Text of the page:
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From Ola Berg <>
Subject Re: [collection] Collections for primitives
Date Sat, 22 Jun 2002 23:23:29 GMT
michael wrote:
>In my opinion, if you\'re asking an int based collection for the
>presence of a String, it\'s an error in your program and warrants the
>throwing of an exception (ClassCastException) at runtime.

The problem is that it is runtime type checking. If you adhere to the
principle that the exception should be unchecked if the exception
could be avoided by the programmer (like NullPointerException), a
ClassCastException is cruel, as you have no idea (given a List) that
the collection is type-safe and that the type safety is asserted via
ClassCastExceptions even in the lookup methods.

This is actually an argument against the parts of the Collection
contract in the first place. Given any List, you have no way of
telling if it is going to throw ClassCastExceptions or not, except by
trying. Just as you don\'t know if it supports any of the optional
methods (adding etc). Which means that you in reality has to check and
deal with all four unchecked exceptions (IllegalArgument,
UnsupportedOperation, ClassCast, NullPointer) when using any of the
basic collection methods on any List you don\'t know the implementing
class for.

But since we cannot change the contract, we can at least do the best
of it. Asking an int based collection for a String is most certainly
wrong. But asking _any_ collection (typed or not, you just don\'t know)
for a String can\'t be wrong. Or asking any collection for the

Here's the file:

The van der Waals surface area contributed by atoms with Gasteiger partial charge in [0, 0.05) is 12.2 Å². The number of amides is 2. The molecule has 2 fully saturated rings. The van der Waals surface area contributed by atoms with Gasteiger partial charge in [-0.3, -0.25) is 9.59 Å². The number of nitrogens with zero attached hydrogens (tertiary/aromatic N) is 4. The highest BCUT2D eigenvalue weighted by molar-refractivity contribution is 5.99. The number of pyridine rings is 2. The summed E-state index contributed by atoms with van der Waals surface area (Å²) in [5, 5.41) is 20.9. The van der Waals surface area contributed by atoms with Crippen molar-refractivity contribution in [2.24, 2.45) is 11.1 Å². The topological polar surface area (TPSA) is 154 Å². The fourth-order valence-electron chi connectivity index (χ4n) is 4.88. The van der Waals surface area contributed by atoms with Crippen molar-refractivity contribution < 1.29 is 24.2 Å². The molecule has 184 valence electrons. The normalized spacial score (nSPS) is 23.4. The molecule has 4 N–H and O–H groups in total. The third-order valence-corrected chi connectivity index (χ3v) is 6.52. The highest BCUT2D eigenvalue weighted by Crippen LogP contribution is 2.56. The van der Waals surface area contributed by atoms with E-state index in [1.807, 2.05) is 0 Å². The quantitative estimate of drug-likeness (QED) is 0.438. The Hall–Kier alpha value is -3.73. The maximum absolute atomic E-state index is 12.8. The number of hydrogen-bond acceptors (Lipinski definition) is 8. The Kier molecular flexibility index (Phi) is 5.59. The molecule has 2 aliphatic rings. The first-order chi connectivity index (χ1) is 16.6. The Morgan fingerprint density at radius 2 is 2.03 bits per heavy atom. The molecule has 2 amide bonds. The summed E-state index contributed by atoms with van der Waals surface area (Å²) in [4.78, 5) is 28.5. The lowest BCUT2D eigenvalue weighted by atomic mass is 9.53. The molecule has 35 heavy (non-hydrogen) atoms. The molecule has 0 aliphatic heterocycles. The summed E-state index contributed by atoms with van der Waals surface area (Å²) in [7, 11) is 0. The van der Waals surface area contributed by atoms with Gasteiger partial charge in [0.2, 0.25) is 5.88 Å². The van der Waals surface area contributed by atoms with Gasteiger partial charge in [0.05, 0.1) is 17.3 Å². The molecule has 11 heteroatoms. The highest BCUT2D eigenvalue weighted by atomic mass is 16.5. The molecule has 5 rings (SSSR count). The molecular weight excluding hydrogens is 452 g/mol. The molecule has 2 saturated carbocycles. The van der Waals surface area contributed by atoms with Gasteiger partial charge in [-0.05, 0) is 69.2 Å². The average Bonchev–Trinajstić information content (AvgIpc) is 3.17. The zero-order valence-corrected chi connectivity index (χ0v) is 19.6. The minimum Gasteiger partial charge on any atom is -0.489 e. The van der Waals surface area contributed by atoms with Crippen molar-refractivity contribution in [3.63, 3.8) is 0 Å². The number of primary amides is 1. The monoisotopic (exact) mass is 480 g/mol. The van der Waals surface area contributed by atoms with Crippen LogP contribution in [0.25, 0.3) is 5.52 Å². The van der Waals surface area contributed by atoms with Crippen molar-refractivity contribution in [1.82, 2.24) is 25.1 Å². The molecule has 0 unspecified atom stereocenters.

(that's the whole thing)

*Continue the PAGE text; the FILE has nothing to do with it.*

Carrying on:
existence of any object regardless of type. Type safe collections are
special, I agree to that. But I see no reason to make them more
special than needed.

With the path chosen, the number of runtime checks becomes a burden
for the user of the API. I might not know what List implementation I
have in my hand, and the idea with common interfaces is that I
or my API:s really shouldn\'t need to know.

Throwing ClassCastException when adding might be needed for type
safety. But for lookups it really isn\'t necessary. Especially when you
have collections with elements of different types in it.

Permissive and fail-safe approaches has their places, just as the
strict and asserting has. If the type-safe classes in
Commons Collection all takes the (unnecessary) strict approach, I
would say that there is a need for more permissive ones. And in order
to reduce duplication of effort, I suggest that the strict approach is
implemented through decoration of the permissive ones, as the other
way around is impossible.

>If you
>think an addition to the documentation is warranted even though the
>contract states it might be thrown when an ineligible element is
>passed, then please post a patch to that effect.

Just because the contract states that it _might_ be thrown, the
behaviour _should_ be documented, regardless of what path the
Collections component choses to take. Just as a well
documented read-only collection states that the modifying operations
are unsupported and will result in an exception.

I will gladly supply the patch, but I am also interested in other\'s
opinion on this.


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